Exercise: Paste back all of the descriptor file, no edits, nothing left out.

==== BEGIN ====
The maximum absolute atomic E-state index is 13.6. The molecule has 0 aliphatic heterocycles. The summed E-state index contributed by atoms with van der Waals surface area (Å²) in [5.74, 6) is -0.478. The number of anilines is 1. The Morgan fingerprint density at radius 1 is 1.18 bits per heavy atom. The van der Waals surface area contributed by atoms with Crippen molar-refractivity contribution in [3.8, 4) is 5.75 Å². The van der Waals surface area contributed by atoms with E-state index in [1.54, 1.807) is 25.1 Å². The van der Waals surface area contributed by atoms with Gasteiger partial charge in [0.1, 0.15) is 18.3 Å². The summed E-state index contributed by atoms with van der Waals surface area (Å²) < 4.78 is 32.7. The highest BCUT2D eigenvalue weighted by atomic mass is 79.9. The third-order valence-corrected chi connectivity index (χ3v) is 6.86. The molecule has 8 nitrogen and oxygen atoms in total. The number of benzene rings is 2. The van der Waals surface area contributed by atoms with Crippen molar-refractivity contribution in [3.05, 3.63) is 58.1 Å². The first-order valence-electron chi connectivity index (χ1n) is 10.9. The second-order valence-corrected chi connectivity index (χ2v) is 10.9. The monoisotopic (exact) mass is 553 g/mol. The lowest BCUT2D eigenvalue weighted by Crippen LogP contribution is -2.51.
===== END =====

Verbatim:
The maximum absolute atomic E-state index is 13.6. The molecule has 0 aliphatic heterocycles. The summed E-state index contributed by atoms with van der Waals surface area (Å²) in [5.74, 6) is -0.478. The number of anilines is 1. The Morgan fingerprint density at radius 1 is 1.18 bits per heavy atom. The van der Waals surface area contributed by atoms with Crippen molar-refractivity contribution in [3.8, 4) is 5.75 Å². The van der Waals surface area contributed by atoms with E-state index in [1.54, 1.807) is 25.1 Å². The van der Waals surface area contributed by atoms with Gasteiger partial charge in [0.1, 0.15) is 18.3 Å². The summed E-state index contributed by atoms with van der Waals surface area (Å²) < 4.78 is 32.7. The highest BCUT2D eigenvalue weighted by atomic mass is 79.9. The third-order valence-corrected chi connectivity index (χ3v) is 6.86. The molecule has 8 nitrogen and oxygen atoms in total. The number of benzene rings is 2. The van der Waals surface area contributed by atoms with Crippen molar-refractivity contribution in [3.05, 3.63) is 58.1 Å². The first-order valence-electron chi connectivity index (χ1n) is 10.9. The second-order valence-corrected chi connectivity index (χ2v) is 10.9. The monoisotopic (exact) mass is 553 g/mol. The lowest BCUT2D eigenvalue weighted by Crippen LogP contribution is -2.51.